F. P. I do not think it was a mistake, that was something that had to be done. It was something that two years before 2015 Kirchner wanted to do, and then they did not live according to this and said "Let's fix the next", which finally happened. It was dramatically what happened to Argentina that had charged energy prices that amounted to 10% of the cost of energy production, and eventually exploded with the whole air. What Macri did in the first two years was to try to avoid the explosion and succeeded. Regarding coordination, there was co-ordination whose president was president who did not delegate management to one person, and co-ordination was carried out on a daily basis, the Central Bank did not go because it was on its side to respect its independence, but the management of economy and energy took place in the day table. There may have been differences in speeds between the central and those who have managed energy prices or the deficit problem, but the president defends the independence of the Central Bank.
Q: Are everyone in the Change all the same about these big issues?
F. P. Independence of the Central Bank is very important, and now the government has sent a project to strengthen this independence. Until there is an institution that takes care of argentine bodies, we do not have a destination. The great challenge for Argentinians of this time is to build a coin back, to have a coin. This requires seriousness and trust, which is a multiparty task. The role of the Central in this is vital.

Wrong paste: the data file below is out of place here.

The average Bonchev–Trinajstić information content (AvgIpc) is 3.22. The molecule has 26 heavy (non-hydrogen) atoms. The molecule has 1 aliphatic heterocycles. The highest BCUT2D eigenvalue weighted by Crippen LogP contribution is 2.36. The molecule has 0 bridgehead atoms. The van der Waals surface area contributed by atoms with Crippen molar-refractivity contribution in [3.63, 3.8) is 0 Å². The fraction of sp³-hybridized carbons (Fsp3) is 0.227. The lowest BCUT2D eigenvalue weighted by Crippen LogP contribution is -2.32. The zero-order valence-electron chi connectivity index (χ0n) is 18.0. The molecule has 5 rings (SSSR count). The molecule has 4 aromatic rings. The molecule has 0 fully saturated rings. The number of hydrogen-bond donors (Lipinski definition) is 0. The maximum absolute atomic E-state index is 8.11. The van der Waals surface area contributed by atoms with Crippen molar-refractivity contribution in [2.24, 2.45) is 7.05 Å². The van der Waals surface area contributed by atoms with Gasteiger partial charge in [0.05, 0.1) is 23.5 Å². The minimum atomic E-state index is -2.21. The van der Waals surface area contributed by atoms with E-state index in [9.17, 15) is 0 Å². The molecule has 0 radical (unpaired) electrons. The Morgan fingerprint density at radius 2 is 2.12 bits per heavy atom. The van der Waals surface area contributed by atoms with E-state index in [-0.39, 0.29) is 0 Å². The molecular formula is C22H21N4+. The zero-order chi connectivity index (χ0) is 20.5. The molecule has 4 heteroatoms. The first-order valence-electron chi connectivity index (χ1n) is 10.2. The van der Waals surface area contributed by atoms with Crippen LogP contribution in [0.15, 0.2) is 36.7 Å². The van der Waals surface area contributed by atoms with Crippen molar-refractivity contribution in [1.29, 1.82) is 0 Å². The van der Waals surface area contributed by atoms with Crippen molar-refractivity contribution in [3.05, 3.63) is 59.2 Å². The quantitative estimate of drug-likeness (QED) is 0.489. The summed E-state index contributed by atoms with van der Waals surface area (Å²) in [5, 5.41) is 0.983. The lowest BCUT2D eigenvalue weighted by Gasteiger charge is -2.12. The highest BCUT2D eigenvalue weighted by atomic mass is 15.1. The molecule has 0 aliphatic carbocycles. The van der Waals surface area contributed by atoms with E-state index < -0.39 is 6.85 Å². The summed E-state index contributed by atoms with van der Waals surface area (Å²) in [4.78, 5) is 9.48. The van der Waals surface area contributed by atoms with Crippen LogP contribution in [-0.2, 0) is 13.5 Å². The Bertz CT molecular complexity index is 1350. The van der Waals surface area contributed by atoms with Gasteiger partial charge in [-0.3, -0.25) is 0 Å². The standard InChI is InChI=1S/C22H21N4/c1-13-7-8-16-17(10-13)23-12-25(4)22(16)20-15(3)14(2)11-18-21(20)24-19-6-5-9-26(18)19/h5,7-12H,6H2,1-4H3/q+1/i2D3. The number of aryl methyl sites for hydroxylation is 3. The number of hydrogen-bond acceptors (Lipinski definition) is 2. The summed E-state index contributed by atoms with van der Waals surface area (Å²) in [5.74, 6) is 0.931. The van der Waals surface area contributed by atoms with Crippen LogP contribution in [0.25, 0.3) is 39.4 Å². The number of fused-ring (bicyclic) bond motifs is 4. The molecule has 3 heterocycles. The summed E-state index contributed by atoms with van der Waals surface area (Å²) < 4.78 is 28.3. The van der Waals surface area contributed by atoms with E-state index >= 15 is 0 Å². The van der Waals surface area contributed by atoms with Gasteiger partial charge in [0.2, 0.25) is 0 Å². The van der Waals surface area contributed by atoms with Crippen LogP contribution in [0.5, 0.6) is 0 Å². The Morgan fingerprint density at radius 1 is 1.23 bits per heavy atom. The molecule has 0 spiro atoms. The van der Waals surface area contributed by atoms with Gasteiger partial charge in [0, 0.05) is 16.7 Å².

Q. Thinking about the greater options for changes in the election, do you prefer the opposition to be Cristina or anyone else?
F. P. I think it's possible for Cristina to respond to the change; in Argentina, no. It seems to me that there is an unusual phenomenon that generates positive outcomes from all crises and is difficult to create with uncertainty as to whether Kirhnerism returns. So, curious if Cristina decided not to compete, the Argentine economy would be better.
Q: Is there a change in self-criticism before the possibility of Cristina becoming an optional option with chances?
F. P. Argentina was a disaster if it went its way, and Macri was not in the middle, flying in the air in 2016, as was the case in 1989 with hyperinflation almost certainly, and this is a phenomenal destruction of the social base of the country. I would avoid thinking of self-criticism.
Q: The question is in the sense that Cristina appears in surveys with the intent to vote …
F. P. Yes, there can be self-criticisms, especially if you are comparing with perfection, you will always work self-criticism. If we were perfect, we would do better, but I think we did what we had to do to have a viable land, we need to stabilize. You must be able to produce in Argentina and there must be conditions for predictability and institutions, which we have to do in the Government. Can we do something that he thought about keeping the election of Argentina without a destination? Moreover, the president could now start giving money to win the elections, but Argentina would not have a destination.
Q: Radicals seek postponement of rate increase …
F. P. The rise in gas prices over time has shrunk, which means that it will be less sticking in your pocket and lowering inflation. Then you will have to keep up with the price increase, which will, to the extent that it decreases, rates also grow less.
Q: Let's suppose Macri wins in the elections, how do you see that he is starting a new presidency?